Mascots figure in fierce fray in the NBA | Inquirer Sports
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Mascots figure in fierce fray in the NBA

/ 05:15 AM October 19, 2018

The 73rd regular season of the National Basketball Association opened Tuesday night (Wednesday in Manila) with two games pitting storied rivals.

The Boston Celtics defeated the Philadelphia 76ers, 105-87, at home at TD Garden. The Golden State Warriors, the defending champs of the world’s premier basketball league, frustrated the Oklahoma City Thunder, 108-100, after receiving their championship rings also at home at Oracle Arena in Oakland.

More games featuring the league’s traditional archenemies will unfold in the next eight months. But none could be more entertainingly heated than the long-running feud spotlighting the Chicago Bulls’ gentle giant Robin Lopez and the NBA’s mascots.

Unlike its local cousin, the Philippine Basketball Association, the NBA employs full-time mascots and pays them as much as $100,000 a year (more than P5.3 million).

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The NBA’s furry cheerleaders not only have to be goofy while roaming the hard court and arena concourses. They also have to promote their teams by serving as roving brand ambassadors representing their respective cities to generate revenue and create lifelong fans.

Oddly enough, two of the league’s most profitable franchises, the Los Angeles Lakers and the Warriors, do not have mascots.

The 7-foot Lopez has playfully tangled with the mascots for years, including the best ones like Raptor, Bongo the Buck, Go the Gorilla, Pierre the Pelican, and Slamson the Lion.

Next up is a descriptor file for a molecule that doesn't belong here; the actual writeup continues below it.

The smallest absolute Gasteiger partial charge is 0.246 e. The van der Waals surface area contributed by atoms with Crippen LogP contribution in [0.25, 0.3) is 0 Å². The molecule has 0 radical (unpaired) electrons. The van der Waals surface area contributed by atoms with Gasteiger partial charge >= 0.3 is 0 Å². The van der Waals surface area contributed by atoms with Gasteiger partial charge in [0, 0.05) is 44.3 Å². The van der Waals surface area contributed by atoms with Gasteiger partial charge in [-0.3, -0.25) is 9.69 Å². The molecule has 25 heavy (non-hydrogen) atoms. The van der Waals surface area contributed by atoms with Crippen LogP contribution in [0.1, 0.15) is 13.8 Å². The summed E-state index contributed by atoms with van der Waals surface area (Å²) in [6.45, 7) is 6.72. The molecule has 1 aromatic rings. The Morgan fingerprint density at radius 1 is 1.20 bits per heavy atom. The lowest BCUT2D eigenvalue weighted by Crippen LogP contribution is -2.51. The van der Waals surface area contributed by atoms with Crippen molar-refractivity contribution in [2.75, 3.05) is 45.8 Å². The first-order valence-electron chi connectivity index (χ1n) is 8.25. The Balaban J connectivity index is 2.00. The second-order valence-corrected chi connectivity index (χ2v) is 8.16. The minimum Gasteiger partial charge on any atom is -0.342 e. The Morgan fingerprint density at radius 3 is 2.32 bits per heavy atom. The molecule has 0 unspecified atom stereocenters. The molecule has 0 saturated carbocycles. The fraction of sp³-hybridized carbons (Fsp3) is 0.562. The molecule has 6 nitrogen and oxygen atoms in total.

After the home team’s jokester baits him to make a fool of himself, Lopez appears to follow a script to spark a beef by pushing the mascot to the floor or beating it with its props.

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It’s all in good, clean fun for himself and Lopez admits that he likes to horse around to calm his nerves while playing before games away from the  United Center, the Bulls’ home arena.

Chicago starts its season on Thursday (Friday in PH) at Wells Fargo Center in Philadelphia, where Franklin the Dog has sparred with Lopez.

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At the start of the regular season, the Golden State Warriors are way above the rest of the league.

The Warriors, with three NBA titles in four years, loaded up on talent while NBA teams were also trying to improve themselves.

Golden State’s front office, led by coach Steve Kerr, waited at the opportune time to make a big move—add DeMarcus Cousins, the best big man the league can buy today.

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The talent-laden Western Conference, easily far superior than the Eastern Conference for the last 15 years, has also enlisted a player who had led his teams to the last eight Eastern Conference finals—LeBron James, now with the Los Angeles Lakers.

TAGS: Boston Celtics, National Basketball association, Philadelphia 76ers

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